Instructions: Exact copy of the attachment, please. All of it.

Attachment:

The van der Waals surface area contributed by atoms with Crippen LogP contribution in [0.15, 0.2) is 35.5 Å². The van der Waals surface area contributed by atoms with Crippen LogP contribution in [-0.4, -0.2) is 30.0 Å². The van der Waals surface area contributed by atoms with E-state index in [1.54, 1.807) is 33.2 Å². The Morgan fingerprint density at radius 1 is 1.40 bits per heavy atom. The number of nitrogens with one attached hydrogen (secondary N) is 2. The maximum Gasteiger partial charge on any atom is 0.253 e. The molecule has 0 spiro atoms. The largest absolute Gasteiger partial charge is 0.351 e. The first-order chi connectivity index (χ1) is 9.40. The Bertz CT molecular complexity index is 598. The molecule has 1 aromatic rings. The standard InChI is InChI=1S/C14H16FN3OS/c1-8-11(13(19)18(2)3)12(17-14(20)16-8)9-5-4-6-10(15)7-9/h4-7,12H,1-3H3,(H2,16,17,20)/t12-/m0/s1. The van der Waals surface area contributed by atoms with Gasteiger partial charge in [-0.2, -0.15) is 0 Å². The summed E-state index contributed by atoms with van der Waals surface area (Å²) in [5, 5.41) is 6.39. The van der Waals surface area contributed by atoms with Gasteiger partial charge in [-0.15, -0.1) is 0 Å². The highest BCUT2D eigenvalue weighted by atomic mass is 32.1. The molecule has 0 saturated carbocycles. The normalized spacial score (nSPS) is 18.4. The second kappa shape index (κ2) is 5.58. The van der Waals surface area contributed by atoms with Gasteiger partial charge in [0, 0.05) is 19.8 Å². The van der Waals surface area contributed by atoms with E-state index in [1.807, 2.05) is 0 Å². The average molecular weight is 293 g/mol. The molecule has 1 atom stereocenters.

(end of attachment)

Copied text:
The van der Waals surface area contributed by atoms with Crippen LogP contribution in [0.15, 0.2) is 35.5 Å². The van der Waals surface area contributed by atoms with Crippen LogP contribution in [-0.4, -0.2) is 30.0 Å². The van der Waals surface area contributed by atoms with E-state index in [1.54, 1.807) is 33.2 Å². The Morgan fingerprint density at radius 1 is 1.40 bits per heavy atom. The number of nitrogens with one attached hydrogen (secondary N) is 2. The maximum Gasteiger partial charge on any atom is 0.253 e. The molecule has 0 spiro atoms. The largest absolute Gasteiger partial charge is 0.351 e. The first-order chi connectivity index (χ1) is 9.40. The Bertz CT molecular complexity index is 598. The molecule has 1 aromatic rings. The standard InChI is InChI=1S/C14H16FN3OS/c1-8-11(13(19)18(2)3)12(17-14(20)16-8)9-5-4-6-10(15)7-9/h4-7,12H,1-3H3,(H2,16,17,20)/t12-/m0/s1. The van der Waals surface area contributed by atoms with Gasteiger partial charge in [-0.2, -0.15) is 0 Å². The summed E-state index contributed by atoms with van der Waals surface area (Å²) in [5, 5.41) is 6.39. The van der Waals surface area contributed by atoms with Gasteiger partial charge in [-0.15, -0.1) is 0 Å². The highest BCUT2D eigenvalue weighted by atomic mass is 32.1. The molecule has 0 saturated carbocycles. The normalized spacial score (nSPS) is 18.4. The second kappa shape index (κ2) is 5.58. The van der Waals surface area contributed by atoms with Gasteiger partial charge in [0, 0.05) is 19.8 Å². The van der Waals surface area contributed by atoms with E-state index in [1.807, 2.05) is 0 Å². The average molecular weight is 293 g/mol. The molecule has 1 atom stereocenters.